Growing city gets spruced up

Japan International Cooperation Agency (Jica) volunteer attached with the Environmental Health unit at the KVULLG Tatsunori Yoshimura showing the diferent stages of compost ing at the project site at Takubar near Papindo Trading. Yoshimura is the taking lead in the market compost and charcoal projects.

THINKING globally and acting locally for a clean and beautiful city has been the focus of the Kokopo-Vunamami Urban Local Level Government in East New Britain for many years.
This vision is communicated to the people of Kokopo through billboards and awareness campaigns and for consistency, has been adopted for the 2024 Waste Management Strategy.
The vision has been expanded to involved all residents and businesses so they have a role to play in improved waste management as well as prevention of pollution in Kokopo.
During a consultation held at the Gazelle International Hotel on Oct 9 and 10 to develop a waste management policy for the Islands region Kokopo City Authority manager Freddy Lemeki said the world was experiencing major environmental issues and urban areas have become a focus in many of these issues. Lemeki said that KVULLG has many local environmental issues related to waste management and its rapidly growing economy.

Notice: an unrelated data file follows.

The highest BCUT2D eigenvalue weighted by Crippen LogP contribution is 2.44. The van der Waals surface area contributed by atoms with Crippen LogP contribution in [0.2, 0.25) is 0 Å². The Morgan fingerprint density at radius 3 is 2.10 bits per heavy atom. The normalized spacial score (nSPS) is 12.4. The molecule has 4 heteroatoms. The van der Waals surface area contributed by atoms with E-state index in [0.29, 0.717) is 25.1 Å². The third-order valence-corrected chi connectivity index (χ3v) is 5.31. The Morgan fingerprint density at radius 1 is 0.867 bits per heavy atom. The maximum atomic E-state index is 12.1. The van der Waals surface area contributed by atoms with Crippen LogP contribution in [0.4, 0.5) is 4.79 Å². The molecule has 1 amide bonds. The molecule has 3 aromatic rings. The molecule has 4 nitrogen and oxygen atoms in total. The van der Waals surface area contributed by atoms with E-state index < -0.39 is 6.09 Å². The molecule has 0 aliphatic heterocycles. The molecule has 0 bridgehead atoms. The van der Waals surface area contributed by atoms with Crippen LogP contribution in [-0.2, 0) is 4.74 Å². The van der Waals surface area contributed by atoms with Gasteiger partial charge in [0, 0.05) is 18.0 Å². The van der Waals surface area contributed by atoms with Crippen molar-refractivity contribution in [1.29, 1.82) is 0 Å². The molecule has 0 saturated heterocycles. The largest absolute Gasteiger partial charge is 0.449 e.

Lemeki said this would increase in number and intensity as Kokopo expanded.
In his brief on the city authority and KVULLG, Lemeki again outlined some of the important areas such as growth and population.
KVULLG consists of 20 wards within a land area of 135.1km2. It’s population is more than 40,000 people with the majority of residents living the city.
Approximately 11,000 live within the garbage service collection areas which include Kokopo town, Vunapope and Takubar.
Lemeki also noted that without current census data on households, the best available information was the urban land tax data.
“There are around 1,000 land tax rate payers which we are assuming to be indicative of the number of households while there are 330 waste tax rate payers placing collection service uptake at about 32 per cent,” said Lemeki.
Lemeki furthermore stated that the KVULLG’s five year development plan 2014-2018 identified improved waste management as a strategic result area.